Por Sarah Caroline Müller.
Ditching the windy city for a day at the beach sounds like a no brainer, doesn’t it? Escaping the city to help out on a medical mission in a small village, by the beach – think again. Yes, there will be plenty of sunshine, you seem convinced. Here we go:
After a two hour ride with the A/C on full blast, the mandatory ice cream stop is the cue to take your sweater off – you won’t be needing that anymore. It’s 9:30 AM and our Jeep pulls up infront of the only medical clinic in miles. We walk in and are saluted by complete silence, there are no permanent doctors here. A makeshift sign indicating that we’ll be performing free check ups is strategically placed by the speedbumps on the roadside. The first few people filter in and out, it’s a slow morning. Dehydration is common amongst the villagers, I know this because my wrist is about to be dislocated from wiping the beads of sweat off of my forehead. It’s all worth it though, I say to myself.
Car tires screech infront of the clinic and a man bustles in, carrying his 7 year old son. The screams of agony echo off the dusty walls as the mother anxiously explains how her son poured a pot of boiling water onto his chest, he wanted a cup of coffee. She uses her hands more than her voice. The paramedics take over in the blink of an eye: plenty of cold water, some sort of cream and ketamine. It turns out the boy also has a really serious cut on his finger, another unfortunate kitchen incident, his parents explain. A few stitches and a few more patients. I can’t help but stare at the vacant look on the boy’s face. At least he’s not in pain anymore. “We’re leaving soon”, somebody idly comments.
The clinic nurse turns and proceeds to tell me about something troubling her. She uses a soft voice and fidgets with her hands a lot. I can tell she’s holding back the tears, despite her calm composure. “We think a bad spirit has posessed my aunt”, the nurse’s voice cracks, “She hasn’t eaten in weeks and mumbles all day long”. I politely ask the nurse if there’s a chance her aunt can stop by the clinic for a check up, she shakes her head and tells me that her aunt isn’t in the condition to row a boat. I understand, but grow increasingly concerned. I rush over to one of the paramedics and explain the situation. Soon enough, we’re closing the doors and boarding the world’s most unstable wooden boat; defibrillator, camera and all. The sun poises itself above the mangrove trees, but it won’t stick around much longer. With jittery movements we manage to advance through the swamp. It smells like public toilet at 3:00 AM. “Where on earth did I manage to end up”, I ask myself, “And why would anybody ever want to live out here?”.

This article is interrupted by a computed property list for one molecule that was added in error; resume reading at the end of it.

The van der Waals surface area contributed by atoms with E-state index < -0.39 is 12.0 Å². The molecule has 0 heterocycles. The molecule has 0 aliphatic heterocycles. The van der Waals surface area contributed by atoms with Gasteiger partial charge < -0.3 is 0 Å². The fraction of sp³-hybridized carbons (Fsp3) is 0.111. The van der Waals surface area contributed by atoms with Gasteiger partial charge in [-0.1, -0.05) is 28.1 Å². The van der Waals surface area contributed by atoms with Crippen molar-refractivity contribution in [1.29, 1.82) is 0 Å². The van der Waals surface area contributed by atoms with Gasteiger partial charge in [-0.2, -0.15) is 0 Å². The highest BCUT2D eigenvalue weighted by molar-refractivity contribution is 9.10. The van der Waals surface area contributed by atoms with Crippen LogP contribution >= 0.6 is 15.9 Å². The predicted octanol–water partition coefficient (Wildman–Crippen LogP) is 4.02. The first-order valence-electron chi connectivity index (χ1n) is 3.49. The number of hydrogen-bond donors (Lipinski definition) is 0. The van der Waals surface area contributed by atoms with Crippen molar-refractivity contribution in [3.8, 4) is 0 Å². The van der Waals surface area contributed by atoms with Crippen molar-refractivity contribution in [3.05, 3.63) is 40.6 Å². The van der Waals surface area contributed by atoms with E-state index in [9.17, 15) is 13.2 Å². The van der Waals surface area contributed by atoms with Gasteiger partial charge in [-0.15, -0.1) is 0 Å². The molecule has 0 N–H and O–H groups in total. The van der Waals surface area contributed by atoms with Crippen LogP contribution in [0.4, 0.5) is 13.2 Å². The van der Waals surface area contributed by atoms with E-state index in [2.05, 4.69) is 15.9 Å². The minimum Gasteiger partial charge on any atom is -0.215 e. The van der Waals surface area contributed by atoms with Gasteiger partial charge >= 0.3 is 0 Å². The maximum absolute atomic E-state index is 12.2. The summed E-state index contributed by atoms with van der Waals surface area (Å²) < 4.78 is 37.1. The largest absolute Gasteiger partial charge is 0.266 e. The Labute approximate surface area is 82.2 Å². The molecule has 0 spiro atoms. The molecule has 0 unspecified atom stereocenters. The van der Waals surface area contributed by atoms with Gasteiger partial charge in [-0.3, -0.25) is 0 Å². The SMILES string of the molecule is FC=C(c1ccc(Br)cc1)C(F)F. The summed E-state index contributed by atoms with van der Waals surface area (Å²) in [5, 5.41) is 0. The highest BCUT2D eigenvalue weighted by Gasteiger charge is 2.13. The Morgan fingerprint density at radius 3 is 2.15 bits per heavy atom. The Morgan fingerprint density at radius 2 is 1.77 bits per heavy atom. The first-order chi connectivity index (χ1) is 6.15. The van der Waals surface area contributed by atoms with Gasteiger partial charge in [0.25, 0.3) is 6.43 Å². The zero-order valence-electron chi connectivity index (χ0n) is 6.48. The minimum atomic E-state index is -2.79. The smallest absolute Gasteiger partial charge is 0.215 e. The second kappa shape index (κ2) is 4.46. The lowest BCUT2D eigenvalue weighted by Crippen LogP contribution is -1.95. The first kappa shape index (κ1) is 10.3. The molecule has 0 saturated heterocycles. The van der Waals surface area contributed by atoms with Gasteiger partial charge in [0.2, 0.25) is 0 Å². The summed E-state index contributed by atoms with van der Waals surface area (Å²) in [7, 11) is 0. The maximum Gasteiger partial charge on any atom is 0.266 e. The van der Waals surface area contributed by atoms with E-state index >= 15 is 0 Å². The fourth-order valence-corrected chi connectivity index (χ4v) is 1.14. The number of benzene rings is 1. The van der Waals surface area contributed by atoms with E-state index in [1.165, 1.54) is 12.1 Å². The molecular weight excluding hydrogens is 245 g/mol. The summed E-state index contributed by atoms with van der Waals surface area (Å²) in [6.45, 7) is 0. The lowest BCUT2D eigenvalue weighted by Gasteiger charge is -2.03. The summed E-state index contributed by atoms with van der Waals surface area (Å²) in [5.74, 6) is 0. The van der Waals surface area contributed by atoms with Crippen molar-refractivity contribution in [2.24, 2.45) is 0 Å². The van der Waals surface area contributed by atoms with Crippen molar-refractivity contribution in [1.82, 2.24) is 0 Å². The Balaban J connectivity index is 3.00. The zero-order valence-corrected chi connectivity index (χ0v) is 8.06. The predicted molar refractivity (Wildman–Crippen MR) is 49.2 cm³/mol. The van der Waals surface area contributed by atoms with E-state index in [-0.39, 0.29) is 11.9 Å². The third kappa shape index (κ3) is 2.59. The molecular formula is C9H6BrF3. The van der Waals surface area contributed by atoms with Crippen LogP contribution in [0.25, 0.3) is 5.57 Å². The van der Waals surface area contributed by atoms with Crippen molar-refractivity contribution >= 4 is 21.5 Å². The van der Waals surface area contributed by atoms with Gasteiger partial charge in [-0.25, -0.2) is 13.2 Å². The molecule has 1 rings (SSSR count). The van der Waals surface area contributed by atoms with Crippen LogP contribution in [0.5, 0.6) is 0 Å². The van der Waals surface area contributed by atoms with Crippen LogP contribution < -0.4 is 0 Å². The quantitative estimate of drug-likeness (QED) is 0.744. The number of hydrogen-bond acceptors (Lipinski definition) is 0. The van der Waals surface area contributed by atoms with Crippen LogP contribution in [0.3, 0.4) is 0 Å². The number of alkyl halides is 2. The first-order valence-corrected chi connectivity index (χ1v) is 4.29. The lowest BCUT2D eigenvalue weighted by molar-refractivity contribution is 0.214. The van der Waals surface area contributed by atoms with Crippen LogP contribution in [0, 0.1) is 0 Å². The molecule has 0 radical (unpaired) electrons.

Our boat reaches a clearing in the mangrove forest and I raise my eyes to find the most breathtaking sky above. Watercolor pinks, burnt sienna and ginger brushstrokes compliment the stratocumulus clouds that blanket the setting sun, perfectly reflected in the motionless water below. We step out of the boat and continue our journey through the calf high muddy water, by foot. A fifteen minute walk later we reach what looks like a chain of islands. Each island has one or two huts perched on top of them. The whole setting is unreal, I’ve never seen a place quite like this. I spot a tree full of chickens. The tree has a ladder they use to climb up and down.
The nurse leads the way and rushes in to her aunt’s house. The paramedics sort everything out while I engage in a serious battle against the mosquito army. The nurse’s aunt lies in her bed, consumed by her epilepsy meds. Apparently she’s had a stroke. I’m informed that no one really knows whether she has epilepsy or not, but the medication seems to keep her from running off into the water. The paramedics hook her up to an IV and let her rest. The evening turns into pleasant conversations with the family members on the island and I’m surprised by their caring and non judgmental nature. Anecdote after anecdote, I begin to comprehend that life here on the swamp islands is the purest form of love, beauty and harmony that I’ve ever encountered. “Why doesn’t everybody live out here?”, I wonder, as we retreat through the dark waters, guided by the swell moon and a million stars. “I’ll be back soon”, I whisper to the fireflies dancing around me, “I promise”.
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